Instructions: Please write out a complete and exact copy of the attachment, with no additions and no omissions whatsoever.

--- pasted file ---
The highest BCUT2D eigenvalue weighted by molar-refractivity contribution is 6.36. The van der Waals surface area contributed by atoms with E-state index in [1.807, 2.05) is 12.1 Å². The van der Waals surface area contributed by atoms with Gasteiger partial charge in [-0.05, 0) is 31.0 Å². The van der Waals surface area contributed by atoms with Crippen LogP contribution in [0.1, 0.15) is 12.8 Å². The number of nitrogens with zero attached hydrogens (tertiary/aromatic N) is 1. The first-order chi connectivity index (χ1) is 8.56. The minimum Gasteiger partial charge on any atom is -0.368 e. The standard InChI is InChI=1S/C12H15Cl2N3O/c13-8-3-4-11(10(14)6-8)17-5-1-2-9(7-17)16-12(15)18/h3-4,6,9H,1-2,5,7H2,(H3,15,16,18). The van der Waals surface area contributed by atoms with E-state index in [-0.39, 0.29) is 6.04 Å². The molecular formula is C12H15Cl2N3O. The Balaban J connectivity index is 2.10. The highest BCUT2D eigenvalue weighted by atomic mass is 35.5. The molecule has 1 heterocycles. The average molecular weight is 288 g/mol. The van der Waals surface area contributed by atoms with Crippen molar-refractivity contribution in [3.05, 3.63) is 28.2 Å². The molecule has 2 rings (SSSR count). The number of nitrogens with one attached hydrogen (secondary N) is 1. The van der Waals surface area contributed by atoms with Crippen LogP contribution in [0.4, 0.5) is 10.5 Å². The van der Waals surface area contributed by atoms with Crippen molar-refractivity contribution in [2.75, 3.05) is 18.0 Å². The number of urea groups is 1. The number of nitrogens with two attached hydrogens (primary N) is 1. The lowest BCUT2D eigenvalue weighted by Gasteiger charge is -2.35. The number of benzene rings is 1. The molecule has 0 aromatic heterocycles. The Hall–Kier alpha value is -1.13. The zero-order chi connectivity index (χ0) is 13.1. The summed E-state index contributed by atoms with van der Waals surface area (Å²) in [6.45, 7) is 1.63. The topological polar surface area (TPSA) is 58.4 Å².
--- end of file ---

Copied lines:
The highest BCUT2D eigenvalue weighted by molar-refractivity contribution is 6.36. The van der Waals surface area contributed by atoms with E-state index in [1.807, 2.05) is 12.1 Å². The van der Waals surface area contributed by atoms with Gasteiger partial charge in [-0.05, 0) is 31.0 Å². The van der Waals surface area contributed by atoms with Crippen LogP contribution in [0.1, 0.15) is 12.8 Å². The number of nitrogens with zero attached hydrogens (tertiary/aromatic N) is 1. The first-order chi connectivity index (χ1) is 8.56. The minimum Gasteiger partial charge on any atom is -0.368 e. The standard InChI is InChI=1S/C12H15Cl2N3O/c13-8-3-4-11(10(14)6-8)17-5-1-2-9(7-17)16-12(15)18/h3-4,6,9H,1-2,5,7H2,(H3,15,16,18). The van der Waals surface area contributed by atoms with E-state index in [-0.39, 0.29) is 6.04 Å². The molecular formula is C12H15Cl2N3O. The Balaban J connectivity index is 2.10. The highest BCUT2D eigenvalue weighted by atomic mass is 35.5. The molecule has 1 heterocycles. The average molecular weight is 288 g/mol. The van der Waals surface area contributed by atoms with Crippen molar-refractivity contribution in [3.05, 3.63) is 28.2 Å². The molecule has 2 rings (SSSR count). The number of nitrogens with one attached hydrogen (secondary N) is 1. The van der Waals surface area contributed by atoms with Crippen LogP contribution in [0.4, 0.5) is 10.5 Å². The van der Waals surface area contributed by atoms with Crippen molar-refractivity contribution in [2.75, 3.05) is 18.0 Å². The number of urea groups is 1. The number of nitrogens with two attached hydrogens (primary N) is 1. The lowest BCUT2D eigenvalue weighted by Gasteiger charge is -2.35. The number of benzene rings is 1. The molecule has 0 aromatic heterocycles. The Hall–Kier alpha value is -1.13. The zero-order chi connectivity index (χ0) is 13.1. The summed E-state index contributed by atoms with van der Waals surface area (Å²) in [6.45, 7) is 1.63. The topological polar surface area (TPSA) is 58.4 Å².